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Video: http://ignitephoenix.blip.tv/file/1839187/ …
Event: Ignite Phoenix 3 @ TCA
Event Date: February 25th, 2009
The things we build and use are tightly-coupled and compression-based: toys, furniture, vehicles, buildings, etc. We presume this is the only way to create structure, but nature has a different idea.
Kenneth Snelson invented floating compression models in the late 1940s; Buckminster Fuller called the principle tensegrity. Fuller noted, “All [natural] structures, properly understood, from the solar system to the atom, are tensegrity structures.”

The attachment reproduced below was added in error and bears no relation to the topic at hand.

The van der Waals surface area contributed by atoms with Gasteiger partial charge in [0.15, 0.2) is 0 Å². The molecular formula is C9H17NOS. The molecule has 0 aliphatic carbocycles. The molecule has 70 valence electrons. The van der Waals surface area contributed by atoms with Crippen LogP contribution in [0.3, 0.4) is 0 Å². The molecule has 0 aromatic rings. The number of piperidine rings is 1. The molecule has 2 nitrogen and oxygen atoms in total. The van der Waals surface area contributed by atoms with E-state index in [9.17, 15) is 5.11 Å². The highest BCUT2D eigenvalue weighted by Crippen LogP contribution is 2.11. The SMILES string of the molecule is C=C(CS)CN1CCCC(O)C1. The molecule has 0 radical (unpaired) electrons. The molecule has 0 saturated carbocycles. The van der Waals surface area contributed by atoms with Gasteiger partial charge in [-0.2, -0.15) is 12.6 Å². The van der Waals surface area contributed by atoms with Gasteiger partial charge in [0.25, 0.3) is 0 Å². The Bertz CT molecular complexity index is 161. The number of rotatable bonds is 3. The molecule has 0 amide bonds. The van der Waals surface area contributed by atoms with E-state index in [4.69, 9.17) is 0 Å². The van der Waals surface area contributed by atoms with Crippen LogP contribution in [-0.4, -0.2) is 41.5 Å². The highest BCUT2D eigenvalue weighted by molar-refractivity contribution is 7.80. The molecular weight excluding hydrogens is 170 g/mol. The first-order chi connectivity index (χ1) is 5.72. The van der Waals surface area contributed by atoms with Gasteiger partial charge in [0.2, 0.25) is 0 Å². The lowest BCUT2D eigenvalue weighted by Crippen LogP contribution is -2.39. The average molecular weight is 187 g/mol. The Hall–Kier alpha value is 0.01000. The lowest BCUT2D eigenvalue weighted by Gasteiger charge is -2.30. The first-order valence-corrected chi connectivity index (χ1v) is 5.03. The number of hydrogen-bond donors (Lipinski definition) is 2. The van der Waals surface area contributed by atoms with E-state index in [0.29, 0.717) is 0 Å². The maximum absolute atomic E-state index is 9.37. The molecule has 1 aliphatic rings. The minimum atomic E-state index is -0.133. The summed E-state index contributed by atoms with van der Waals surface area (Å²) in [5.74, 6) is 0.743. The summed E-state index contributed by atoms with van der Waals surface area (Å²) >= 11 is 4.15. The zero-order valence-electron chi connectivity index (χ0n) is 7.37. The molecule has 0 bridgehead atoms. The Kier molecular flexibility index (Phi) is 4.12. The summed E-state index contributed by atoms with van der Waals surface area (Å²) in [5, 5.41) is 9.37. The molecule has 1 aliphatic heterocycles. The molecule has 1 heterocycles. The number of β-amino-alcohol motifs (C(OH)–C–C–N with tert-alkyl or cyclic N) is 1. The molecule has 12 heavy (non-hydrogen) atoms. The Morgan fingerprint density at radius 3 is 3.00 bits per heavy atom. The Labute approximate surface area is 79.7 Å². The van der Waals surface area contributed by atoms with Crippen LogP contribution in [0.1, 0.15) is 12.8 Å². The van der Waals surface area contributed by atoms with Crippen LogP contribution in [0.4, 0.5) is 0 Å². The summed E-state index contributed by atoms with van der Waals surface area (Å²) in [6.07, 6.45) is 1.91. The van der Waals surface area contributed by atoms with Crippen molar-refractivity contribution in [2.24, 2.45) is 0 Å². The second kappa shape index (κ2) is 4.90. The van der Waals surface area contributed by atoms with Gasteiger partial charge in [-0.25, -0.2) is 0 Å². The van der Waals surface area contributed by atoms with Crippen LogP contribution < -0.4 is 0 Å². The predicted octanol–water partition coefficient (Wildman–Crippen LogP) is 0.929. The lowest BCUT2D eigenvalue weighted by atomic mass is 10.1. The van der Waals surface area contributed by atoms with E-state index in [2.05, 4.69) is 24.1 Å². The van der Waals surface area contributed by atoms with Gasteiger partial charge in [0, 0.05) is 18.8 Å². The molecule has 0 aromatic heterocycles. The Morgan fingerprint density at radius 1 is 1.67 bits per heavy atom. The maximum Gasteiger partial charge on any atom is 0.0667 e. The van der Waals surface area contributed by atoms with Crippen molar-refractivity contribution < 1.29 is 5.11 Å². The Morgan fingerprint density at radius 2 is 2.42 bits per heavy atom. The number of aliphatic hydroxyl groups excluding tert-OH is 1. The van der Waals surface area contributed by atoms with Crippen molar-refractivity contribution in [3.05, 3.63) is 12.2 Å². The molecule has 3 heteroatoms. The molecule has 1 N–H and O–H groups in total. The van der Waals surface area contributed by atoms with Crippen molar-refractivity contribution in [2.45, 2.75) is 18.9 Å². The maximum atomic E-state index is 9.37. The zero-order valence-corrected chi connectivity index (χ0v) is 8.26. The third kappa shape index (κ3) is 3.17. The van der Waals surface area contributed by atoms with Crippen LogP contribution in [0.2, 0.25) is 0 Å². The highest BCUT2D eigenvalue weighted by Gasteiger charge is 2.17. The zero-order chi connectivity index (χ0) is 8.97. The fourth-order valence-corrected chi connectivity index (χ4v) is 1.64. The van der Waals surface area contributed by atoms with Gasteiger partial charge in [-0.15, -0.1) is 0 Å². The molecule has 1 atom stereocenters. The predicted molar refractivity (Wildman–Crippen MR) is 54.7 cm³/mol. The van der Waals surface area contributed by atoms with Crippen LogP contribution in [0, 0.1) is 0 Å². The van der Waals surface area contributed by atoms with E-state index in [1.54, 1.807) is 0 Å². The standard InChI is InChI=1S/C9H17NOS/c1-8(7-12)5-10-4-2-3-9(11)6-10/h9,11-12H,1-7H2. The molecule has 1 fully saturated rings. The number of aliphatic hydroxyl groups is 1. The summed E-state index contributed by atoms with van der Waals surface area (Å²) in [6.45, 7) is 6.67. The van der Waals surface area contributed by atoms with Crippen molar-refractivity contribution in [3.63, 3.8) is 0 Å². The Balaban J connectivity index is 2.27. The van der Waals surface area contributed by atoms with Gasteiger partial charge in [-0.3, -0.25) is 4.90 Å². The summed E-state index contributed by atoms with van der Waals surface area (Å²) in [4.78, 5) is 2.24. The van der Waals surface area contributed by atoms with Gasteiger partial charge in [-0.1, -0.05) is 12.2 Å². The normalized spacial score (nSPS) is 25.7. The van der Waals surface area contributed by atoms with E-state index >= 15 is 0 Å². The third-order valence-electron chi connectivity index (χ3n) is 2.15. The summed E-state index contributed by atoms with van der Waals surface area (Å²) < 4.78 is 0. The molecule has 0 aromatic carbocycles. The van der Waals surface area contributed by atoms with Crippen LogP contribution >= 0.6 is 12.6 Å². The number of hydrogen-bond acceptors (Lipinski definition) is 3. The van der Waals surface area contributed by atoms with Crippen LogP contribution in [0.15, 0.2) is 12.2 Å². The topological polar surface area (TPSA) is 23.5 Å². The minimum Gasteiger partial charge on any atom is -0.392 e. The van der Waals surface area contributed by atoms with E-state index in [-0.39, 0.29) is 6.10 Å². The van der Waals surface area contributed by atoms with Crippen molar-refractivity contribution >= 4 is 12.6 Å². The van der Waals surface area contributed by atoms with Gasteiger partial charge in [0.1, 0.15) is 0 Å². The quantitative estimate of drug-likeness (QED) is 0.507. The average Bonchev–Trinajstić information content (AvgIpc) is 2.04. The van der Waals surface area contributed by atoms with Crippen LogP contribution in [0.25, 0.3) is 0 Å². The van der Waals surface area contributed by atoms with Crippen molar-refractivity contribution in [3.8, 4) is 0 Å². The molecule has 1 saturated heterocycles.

Today, researchers are modeling our musculoskeletal system as a tensegrity—a radical departure from the traditional “levers and hinges” anatomical model. What can this shift of perspective mean for us today? What are the Big Rules for effectively and efficiently controlling loosely-coupled structures?
What would be possible if we allowed our bones to float in our bodies … right now?